Make Mike Mayor

  • Posted on: 30 June 2014
  • By: Shawn DeWolfe

I wrote this last year for Canada Writes' Creative Non-Fiction competition. It didn't make the long list, so here it is. Harken back to the Summer of 1999.

Sweat trickled down my back as I sat fuming in my car. Ahead of me, traffic was jammed tight. Six lumbering, mostly-empty buses were jockeying for position at a singular bus stop, preventing any traffic from crossing the intersection.

I swore under my breath as the clumsy, white-assed buses generated gridlock in service of some brilliant socio-civic engineering. This wasn’t a nightmare from which I could wake any time soon—it was, in fact, the fulfilled dream of our region’s transportation strategy.

"That's it!" I hollered at the traffic jam. "I'm running for mayor!"

Over the years, I’d paid an increasing amount of attention to local politics because of the arcane by-laws that governed our town (sorry, city—our town fancies itself a city, and we all play along so that the city doesn’t have a tantrum). I wasn’t satisfied to play along. I’d ask questions about the crush of rules: “Your business can’t have a light-up sign” “No bonfires—EVER!” “The late-night coffee shops have to close before midnight.” When in doubt, the city created new by-laws. The by-law were enforced by risk adverse bureaucrats who staunched progress with a tourniquet of pettiness.

My friend, Ted, and I were of the same mind. When we talked about civic politics we amped each other up.

“They’re butchering Douglas street,” I said.
“That sucks!” said he.
They want to make neon signs illegal!”
“Damn them!”
“They’re going to raise the property taxes! Again!”
“Hell, no!” Ted said, “I’m putting my name in the ring for city council.”
I really wanted to change things, so I said, “I’m putting my name in for mayor!”

When I went down to city hall, I expected that the chief electoral officer did some gatekeeping while doling out application forms. I had intentionally shown up looking all presentable and electable, and my instincts were right; had I shown up in scrubby attire, I thought I would be told, “Sorry, son—no elections here.”

To run for office, I had to scare up three nomination signatures of my own to qualify. Who could I get to endorse me? And if I questioned getting three nominations, what made me think I could get the most votes come election night? Really: if a few nominations is of concern, winning is a moonshot. In addition to Ted's signature, I exhumed two locals:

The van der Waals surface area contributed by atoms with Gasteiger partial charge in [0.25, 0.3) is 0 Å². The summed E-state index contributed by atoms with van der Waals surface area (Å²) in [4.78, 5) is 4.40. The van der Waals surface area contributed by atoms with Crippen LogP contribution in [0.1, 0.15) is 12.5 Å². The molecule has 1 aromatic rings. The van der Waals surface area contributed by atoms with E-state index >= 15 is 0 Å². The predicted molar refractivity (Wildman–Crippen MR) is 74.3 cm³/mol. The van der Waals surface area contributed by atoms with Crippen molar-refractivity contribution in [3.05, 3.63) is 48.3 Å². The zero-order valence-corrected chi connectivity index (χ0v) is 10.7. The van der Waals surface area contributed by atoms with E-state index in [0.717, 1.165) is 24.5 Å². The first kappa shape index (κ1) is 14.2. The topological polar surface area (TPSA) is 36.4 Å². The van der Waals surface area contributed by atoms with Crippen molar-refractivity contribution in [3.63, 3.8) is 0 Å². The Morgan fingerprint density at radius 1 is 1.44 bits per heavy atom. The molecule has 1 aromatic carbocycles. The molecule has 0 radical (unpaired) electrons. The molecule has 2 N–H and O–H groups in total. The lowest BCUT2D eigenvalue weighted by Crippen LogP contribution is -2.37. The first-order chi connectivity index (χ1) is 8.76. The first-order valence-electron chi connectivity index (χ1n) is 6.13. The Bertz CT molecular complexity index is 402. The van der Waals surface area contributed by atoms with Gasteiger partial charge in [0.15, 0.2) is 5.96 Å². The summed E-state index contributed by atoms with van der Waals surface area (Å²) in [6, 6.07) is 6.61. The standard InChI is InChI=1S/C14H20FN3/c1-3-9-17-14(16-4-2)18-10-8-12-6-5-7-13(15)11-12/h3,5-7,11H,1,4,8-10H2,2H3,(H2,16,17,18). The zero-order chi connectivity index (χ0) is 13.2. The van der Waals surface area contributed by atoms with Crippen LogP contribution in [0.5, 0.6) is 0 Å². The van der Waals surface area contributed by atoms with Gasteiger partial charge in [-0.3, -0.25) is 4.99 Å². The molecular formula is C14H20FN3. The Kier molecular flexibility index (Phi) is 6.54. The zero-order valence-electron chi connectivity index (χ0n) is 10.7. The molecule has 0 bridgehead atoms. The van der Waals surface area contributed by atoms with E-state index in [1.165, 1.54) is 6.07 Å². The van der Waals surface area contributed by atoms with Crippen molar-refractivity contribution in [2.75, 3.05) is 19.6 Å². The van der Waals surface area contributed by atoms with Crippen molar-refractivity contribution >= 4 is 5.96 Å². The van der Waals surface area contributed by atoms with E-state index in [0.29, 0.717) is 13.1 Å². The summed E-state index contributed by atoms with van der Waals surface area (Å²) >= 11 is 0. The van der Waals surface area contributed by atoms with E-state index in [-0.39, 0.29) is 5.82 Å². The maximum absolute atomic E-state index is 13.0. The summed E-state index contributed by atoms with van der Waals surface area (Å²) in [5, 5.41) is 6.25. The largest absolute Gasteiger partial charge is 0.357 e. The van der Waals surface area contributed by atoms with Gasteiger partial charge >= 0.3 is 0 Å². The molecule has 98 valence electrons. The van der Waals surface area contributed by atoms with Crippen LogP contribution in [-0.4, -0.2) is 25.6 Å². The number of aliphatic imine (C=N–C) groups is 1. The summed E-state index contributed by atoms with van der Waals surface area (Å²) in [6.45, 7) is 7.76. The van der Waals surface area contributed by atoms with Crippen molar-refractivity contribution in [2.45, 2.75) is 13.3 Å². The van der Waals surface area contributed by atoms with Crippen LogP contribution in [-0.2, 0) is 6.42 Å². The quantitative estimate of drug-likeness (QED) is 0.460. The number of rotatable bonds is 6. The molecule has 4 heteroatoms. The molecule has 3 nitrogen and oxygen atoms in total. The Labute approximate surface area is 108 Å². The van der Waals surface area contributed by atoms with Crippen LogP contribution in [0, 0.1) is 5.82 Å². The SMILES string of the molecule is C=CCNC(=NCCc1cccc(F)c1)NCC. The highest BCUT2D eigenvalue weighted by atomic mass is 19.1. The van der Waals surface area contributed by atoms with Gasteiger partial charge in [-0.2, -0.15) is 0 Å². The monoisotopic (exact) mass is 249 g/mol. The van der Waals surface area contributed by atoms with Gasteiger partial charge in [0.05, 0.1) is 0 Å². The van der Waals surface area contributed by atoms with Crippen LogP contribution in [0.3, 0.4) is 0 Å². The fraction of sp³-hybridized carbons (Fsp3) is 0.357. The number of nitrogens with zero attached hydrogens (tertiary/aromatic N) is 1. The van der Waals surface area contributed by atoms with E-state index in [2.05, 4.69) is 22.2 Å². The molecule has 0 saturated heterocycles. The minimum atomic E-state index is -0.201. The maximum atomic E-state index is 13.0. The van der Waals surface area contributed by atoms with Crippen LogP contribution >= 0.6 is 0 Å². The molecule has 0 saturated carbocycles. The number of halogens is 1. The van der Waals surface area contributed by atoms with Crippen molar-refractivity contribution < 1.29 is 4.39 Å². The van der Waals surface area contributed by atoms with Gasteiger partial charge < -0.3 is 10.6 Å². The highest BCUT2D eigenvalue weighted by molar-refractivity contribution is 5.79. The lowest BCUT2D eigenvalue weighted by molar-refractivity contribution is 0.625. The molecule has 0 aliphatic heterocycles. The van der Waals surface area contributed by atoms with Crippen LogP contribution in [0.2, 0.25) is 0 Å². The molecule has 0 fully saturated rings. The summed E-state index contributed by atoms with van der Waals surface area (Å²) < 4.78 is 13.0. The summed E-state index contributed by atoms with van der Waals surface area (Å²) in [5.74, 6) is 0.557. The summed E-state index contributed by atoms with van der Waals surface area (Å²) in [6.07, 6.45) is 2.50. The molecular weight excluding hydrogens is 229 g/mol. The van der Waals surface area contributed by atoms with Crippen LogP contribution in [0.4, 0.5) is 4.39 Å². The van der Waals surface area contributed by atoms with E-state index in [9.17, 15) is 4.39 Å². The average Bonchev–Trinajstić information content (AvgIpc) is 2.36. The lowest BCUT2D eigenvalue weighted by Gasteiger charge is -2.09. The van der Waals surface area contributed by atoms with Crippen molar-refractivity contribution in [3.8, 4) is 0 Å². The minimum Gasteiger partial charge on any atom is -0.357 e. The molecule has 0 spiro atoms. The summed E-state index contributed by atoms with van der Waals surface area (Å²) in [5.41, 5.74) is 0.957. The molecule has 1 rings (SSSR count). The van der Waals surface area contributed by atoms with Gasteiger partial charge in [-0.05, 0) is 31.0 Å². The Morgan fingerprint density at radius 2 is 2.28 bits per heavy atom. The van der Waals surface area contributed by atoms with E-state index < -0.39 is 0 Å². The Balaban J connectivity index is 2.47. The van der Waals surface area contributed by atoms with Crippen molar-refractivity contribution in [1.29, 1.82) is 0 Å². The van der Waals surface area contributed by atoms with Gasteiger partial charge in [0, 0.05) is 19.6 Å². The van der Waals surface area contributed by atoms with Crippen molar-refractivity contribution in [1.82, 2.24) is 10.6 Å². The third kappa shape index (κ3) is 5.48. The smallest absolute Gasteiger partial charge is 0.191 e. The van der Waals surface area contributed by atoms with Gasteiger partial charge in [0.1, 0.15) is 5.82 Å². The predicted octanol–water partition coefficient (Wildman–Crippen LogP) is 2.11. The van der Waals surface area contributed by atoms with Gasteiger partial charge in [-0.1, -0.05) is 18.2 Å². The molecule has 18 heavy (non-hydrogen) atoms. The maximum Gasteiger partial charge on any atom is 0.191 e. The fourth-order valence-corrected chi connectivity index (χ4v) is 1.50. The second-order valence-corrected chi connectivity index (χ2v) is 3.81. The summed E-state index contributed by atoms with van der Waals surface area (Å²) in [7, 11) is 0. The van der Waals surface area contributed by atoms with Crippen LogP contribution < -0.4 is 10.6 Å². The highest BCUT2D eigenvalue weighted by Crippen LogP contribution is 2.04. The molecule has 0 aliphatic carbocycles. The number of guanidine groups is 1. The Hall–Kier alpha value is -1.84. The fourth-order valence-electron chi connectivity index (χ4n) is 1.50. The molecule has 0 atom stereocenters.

A friend of mine on the verge of packing two cardboard boxes then flee the country to live in a friend’s spare room in the US. Those details never made into the nomination form. That was one valid resident’s signature.

My buddy, Don, worked the counter at the local pornographic video store—one block down from City Hall. I strolled in, and the startled patrons reacted like a pack of raccoons discovered on the back porch. Don, predictably, was behind the counter; he too was a proud resident of the City.

“Hey Don—would you sign my nomination papers?” I asked casually.

“Sure, Mike, you bet,” he said. He moved some smut to one side to fill out the particulars. I felt a rush of encouragement; while customers were checking out VHS tapes of “All Anal Six: The Undiscovered Butt,” I was getting one step closer to the mayor’s seat. Given what we see of politics, I figured some ethical haze was a prerequisite for office. A nomination from a smut peddler seemed fitting.

We brought back our papers back to the electoral officer. Perched on his desk was a fellow mayoral candidate—the outgoing-mayor-endorsed candidate.

Why is he here? I wondered. He was going through all of the the applications on the electoral officer’s desk and reviewing the applications as they came in—mine included. Okay, I’m really big on open government, I thought, wishing to be calm and objective. Everything should be available for review by anyone, right? Then I thought, WTF? You can’t be reading applications as they come in!

I learned that there were fourteen people vying for mayor’s seat: one anointed candidate, one political veteran, one candidate who parachuted in from the U.S. several years earlier, and eleven people who fit somewhere on the wacko spectrum. I liked to think I was the least wacko, but who in their right mind walks in off the street and try to be mayor? A reporter tried to lump all of the “fringe” mayors together as protest candidates and dismiss us en masse so that there could be there were three contenders to track and eleven sources of white noise.